As kids grow up, they learn many skills, including basic communication skills. However, it can still be intimidating for some kids to speak in front of groups. If this is the case with your child, you should find ways to encourage and support them to help increase their confidence while speaking.
Help Them Practice
You can start supporting your child by helping them work on their skills. Some skills to focus on include starting a conversation, being an attentive listener, taking turns in a conversation, knowing when to stop talking, and how to use polite language. Having practice conversations with your child can be very helpful because it will help them grow more accustomed to the way people talk with each other. It’s also helpful to model conversations when talking with others. Another extremely helpful tool is prompting your child. These prompts can be simple reminders such as asking them to make eye contact when speaking or encouraging them to say thank you. Lastly, you need to make sure you praise your children when they do well. Positive reinforcement can boost their confidence.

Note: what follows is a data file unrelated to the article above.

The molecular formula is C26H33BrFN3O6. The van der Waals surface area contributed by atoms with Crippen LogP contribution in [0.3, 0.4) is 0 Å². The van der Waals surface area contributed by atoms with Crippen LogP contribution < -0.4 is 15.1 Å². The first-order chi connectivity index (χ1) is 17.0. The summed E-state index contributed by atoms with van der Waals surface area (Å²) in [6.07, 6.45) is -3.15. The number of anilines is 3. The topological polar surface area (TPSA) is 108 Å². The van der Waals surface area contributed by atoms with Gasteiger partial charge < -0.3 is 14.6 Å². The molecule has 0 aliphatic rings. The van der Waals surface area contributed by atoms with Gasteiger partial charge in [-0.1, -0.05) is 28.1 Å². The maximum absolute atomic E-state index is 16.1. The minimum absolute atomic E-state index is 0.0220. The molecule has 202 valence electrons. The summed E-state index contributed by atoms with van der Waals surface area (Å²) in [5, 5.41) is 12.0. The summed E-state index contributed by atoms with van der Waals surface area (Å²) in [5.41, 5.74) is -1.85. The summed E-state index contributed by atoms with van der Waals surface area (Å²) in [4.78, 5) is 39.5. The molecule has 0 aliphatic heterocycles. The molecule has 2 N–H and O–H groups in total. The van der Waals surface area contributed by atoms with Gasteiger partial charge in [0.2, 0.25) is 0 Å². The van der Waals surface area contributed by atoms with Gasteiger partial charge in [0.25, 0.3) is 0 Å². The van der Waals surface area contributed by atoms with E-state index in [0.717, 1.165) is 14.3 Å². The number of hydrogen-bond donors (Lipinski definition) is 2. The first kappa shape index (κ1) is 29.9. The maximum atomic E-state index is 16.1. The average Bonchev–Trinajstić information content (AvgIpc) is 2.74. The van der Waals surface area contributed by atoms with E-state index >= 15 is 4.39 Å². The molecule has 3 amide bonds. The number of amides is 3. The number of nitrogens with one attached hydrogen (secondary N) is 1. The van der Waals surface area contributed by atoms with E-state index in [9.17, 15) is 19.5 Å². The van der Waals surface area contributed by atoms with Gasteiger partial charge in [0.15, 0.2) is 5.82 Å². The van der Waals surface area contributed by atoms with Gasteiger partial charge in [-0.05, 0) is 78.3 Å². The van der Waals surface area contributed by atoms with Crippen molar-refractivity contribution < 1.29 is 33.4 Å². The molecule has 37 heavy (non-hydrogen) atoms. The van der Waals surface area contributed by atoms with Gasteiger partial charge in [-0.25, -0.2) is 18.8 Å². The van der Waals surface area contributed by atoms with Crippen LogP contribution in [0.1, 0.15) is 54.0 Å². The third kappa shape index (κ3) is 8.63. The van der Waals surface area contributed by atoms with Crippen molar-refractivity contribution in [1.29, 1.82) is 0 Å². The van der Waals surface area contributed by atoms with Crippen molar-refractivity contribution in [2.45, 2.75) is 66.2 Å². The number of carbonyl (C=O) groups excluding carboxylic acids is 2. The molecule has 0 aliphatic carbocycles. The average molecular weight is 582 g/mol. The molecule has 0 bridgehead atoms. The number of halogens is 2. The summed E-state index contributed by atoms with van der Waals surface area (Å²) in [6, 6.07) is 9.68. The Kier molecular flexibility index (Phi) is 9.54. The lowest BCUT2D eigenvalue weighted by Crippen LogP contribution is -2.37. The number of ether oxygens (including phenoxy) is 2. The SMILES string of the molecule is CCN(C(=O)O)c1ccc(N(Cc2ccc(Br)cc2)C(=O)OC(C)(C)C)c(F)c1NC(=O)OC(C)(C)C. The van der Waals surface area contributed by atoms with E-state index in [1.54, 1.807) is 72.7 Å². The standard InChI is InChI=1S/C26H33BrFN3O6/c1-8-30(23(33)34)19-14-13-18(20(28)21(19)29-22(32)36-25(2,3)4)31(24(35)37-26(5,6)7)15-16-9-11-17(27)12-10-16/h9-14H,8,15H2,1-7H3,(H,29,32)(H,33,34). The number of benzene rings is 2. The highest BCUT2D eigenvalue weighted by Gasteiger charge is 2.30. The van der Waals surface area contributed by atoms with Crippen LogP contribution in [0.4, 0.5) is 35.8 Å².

Put Them In Speech Therapy
In some cases, children may not be confident if they struggle with the way they speak, including having a speech impediment. Speech therapy can be very beneficial in these situations. This type of therapy covers a large range of issues. It can help your child learn to better express themselves and it can help them to be understood by others. Speech therapy can be a corrective measure for pronunciation issues among children. Helping them overcome these types of issues can help them improve their confidence and feel more secure when having conversations. Speech therapy can be beneficial at any age but is most effective the younger you start your child.
Encourage Them to Self-Advocate
If your child struggles with speaking in groups, they likely also struggle with advocating for themselves. Learning to self-advocate is an important part of building confidence overall but especially in building confidence when speaking to others. As you help your child learn to self-advocate, make sure you give them the opportunity to. Ask for their opinion and teach them that what they have to say matters. You can also have them make goals to advocate for themselves.
If your child struggles, the best thing you can do is offer them your support. Show them that you are willing to help them work through any problems and find resources that can help them. With you in their corner, they can begin to improve their confidence when speaking in groups.